For those of you new to this blog, we’ve been discussing how to write SuperArticles that help promote our fiction. For the last few days, we’ve focused on Carrie’s novel on a forensic artist who stumbles onto the killing grounds of a serial killer.
I’ve been reading the comments suggesting ideas for Carrie’s SuperArticle. I like the YouTube idea. That could take a lot of work, but it could also be cool. I also like the idea of “How To Spot A Liar” which is the subject of a DVD Carrie produced. Hmmm, maybe a short YouTube clip on how to spot a liar? That could be very popular, if it were entertaining.
I haven’t researched keyphrases on WordTracker that involve liars or lying, and now my one-month subscription has expired. (I used it to research keyphrases for all the topics on any of my web sites, and now I have a vast wealth of ideas for articles.)
I do think Josh had a killer idea. Carrie, if you try that, be sure to give Josh FULL credit. And you don’t need to mention my name at all.
One point I should highlight is that if you’re trying to promote a novel, then writing a SuperArticle targeted to novelists isn’t the best strategy. (That’s a great strategy if you’re trying to promote a book on how to write fiction. My Snowflake SuperArticle has made me so famous in the writing world that I now have little choice but to write a series of “how to write fiction” books. But that wasn’t the original intent. The original intent was to not have to answer emails from people who had heard about the Snowflake by word of mouth. Little did I know how much email the Snowflake article would generate.)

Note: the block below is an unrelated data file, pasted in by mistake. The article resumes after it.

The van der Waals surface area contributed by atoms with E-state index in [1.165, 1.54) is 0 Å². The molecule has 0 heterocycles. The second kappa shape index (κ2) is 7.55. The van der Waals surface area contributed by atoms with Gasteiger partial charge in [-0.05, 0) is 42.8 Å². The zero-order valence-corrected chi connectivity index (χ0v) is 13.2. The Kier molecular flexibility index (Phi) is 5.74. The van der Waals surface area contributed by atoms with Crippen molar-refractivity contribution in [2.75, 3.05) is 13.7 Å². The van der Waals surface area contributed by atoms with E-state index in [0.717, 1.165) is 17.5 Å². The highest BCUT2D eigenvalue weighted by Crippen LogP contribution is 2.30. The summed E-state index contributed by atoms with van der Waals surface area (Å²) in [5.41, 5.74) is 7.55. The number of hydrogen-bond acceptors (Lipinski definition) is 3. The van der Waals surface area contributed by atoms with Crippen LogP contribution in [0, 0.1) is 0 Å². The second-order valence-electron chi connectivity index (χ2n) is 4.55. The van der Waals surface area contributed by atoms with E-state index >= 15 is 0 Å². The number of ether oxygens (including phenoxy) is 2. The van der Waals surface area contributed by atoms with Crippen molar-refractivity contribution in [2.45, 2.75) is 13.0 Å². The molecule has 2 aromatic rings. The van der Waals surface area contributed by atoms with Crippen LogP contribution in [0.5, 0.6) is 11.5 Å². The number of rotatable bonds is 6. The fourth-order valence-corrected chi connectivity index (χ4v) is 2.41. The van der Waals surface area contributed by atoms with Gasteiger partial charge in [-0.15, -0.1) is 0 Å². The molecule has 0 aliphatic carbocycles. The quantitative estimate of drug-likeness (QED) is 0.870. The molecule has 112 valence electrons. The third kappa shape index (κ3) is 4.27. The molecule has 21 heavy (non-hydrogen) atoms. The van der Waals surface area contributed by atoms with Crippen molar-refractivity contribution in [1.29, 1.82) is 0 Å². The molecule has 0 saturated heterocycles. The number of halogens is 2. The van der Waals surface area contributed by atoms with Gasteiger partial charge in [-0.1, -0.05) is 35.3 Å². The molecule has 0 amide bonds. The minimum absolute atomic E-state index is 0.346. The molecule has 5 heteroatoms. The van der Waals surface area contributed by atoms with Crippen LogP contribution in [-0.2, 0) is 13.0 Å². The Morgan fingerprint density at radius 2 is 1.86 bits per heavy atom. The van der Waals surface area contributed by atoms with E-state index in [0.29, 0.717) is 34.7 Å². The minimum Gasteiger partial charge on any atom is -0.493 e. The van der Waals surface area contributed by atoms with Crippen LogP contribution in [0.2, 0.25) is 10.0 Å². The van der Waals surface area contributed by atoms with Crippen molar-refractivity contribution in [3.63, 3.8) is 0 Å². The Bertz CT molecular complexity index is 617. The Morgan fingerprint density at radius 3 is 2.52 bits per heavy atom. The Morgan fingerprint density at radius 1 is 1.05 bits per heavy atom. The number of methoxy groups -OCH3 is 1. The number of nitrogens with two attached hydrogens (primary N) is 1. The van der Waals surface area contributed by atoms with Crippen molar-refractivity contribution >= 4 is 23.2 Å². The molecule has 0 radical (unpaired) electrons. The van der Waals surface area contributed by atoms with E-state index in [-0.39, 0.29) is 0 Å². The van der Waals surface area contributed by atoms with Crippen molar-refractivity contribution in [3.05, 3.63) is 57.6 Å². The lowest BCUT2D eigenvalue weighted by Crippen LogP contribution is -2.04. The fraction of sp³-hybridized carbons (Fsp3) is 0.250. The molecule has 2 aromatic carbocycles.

My recommendation for promoting fiction is to write a SuperArticle that will target the same people who might want to read your novel. Of course, there are no guarantees on how successful that’ll be, but the world is full of people who succeeded by putting their own peculiar genius into something that was already known to work, but giving it that extra little twist that made it their own.